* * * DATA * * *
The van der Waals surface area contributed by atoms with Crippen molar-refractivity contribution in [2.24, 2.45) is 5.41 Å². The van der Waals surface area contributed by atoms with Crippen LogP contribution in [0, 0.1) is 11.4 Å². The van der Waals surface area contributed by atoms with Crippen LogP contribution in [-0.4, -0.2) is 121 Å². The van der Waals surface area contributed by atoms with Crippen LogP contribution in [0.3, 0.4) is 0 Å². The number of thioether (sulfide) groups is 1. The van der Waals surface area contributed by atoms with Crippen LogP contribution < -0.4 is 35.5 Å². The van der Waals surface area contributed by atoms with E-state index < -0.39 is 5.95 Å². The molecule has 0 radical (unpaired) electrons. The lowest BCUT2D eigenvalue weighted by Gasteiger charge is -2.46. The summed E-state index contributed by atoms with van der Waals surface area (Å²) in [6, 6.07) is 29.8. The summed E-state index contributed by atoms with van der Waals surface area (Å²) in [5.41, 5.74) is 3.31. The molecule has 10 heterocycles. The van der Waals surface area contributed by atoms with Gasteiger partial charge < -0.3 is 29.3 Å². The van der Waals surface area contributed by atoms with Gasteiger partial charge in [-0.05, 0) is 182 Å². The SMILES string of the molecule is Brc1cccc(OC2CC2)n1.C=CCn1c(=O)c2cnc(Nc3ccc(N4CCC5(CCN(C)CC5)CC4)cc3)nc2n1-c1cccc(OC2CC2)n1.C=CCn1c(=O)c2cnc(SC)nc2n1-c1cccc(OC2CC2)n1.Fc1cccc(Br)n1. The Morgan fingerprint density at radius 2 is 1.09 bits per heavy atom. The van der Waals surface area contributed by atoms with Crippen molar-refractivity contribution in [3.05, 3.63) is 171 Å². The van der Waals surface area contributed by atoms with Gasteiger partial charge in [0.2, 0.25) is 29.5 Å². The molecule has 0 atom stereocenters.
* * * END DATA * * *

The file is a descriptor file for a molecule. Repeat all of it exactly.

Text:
The van der Waals surface area contributed by atoms with Crippen molar-refractivity contribution in [2.24, 2.45) is 5.41 Å². The van der Waals surface area contributed by atoms with Crippen LogP contribution in [0, 0.1) is 11.4 Å². The van der Waals surface area contributed by atoms with Crippen LogP contribution in [-0.4, -0.2) is 121 Å². The van der Waals surface area contributed by atoms with Crippen LogP contribution in [0.3, 0.4) is 0 Å². The number of thioether (sulfide) groups is 1. The van der Waals surface area contributed by atoms with Crippen LogP contribution < -0.4 is 35.5 Å². The van der Waals surface area contributed by atoms with E-state index < -0.39 is 5.95 Å². The molecule has 0 radical (unpaired) electrons. The lowest BCUT2D eigenvalue weighted by Gasteiger charge is -2.46. The summed E-state index contributed by atoms with van der Waals surface area (Å²) in [6, 6.07) is 29.8. The summed E-state index contributed by atoms with van der Waals surface area (Å²) in [5.41, 5.74) is 3.31. The molecule has 10 heterocycles. The van der Waals surface area contributed by atoms with Gasteiger partial charge < -0.3 is 29.3 Å². The van der Waals surface area contributed by atoms with Gasteiger partial charge in [-0.05, 0) is 182 Å². The SMILES string of the molecule is Brc1cccc(OC2CC2)n1.C=CCn1c(=O)c2cnc(Nc3ccc(N4CCC5(CCN(C)CC5)CC4)cc3)nc2n1-c1cccc(OC2CC2)n1.C=CCn1c(=O)c2cnc(SC)nc2n1-c1cccc(OC2CC2)n1.Fc1cccc(Br)n1. The Morgan fingerprint density at radius 2 is 1.09 bits per heavy atom. The van der Waals surface area contributed by atoms with Crippen molar-refractivity contribution in [3.05, 3.63) is 171 Å². The van der Waals surface area contributed by atoms with Gasteiger partial charge in [0.2, 0.25) is 29.5 Å². The molecule has 0 atom stereocenters.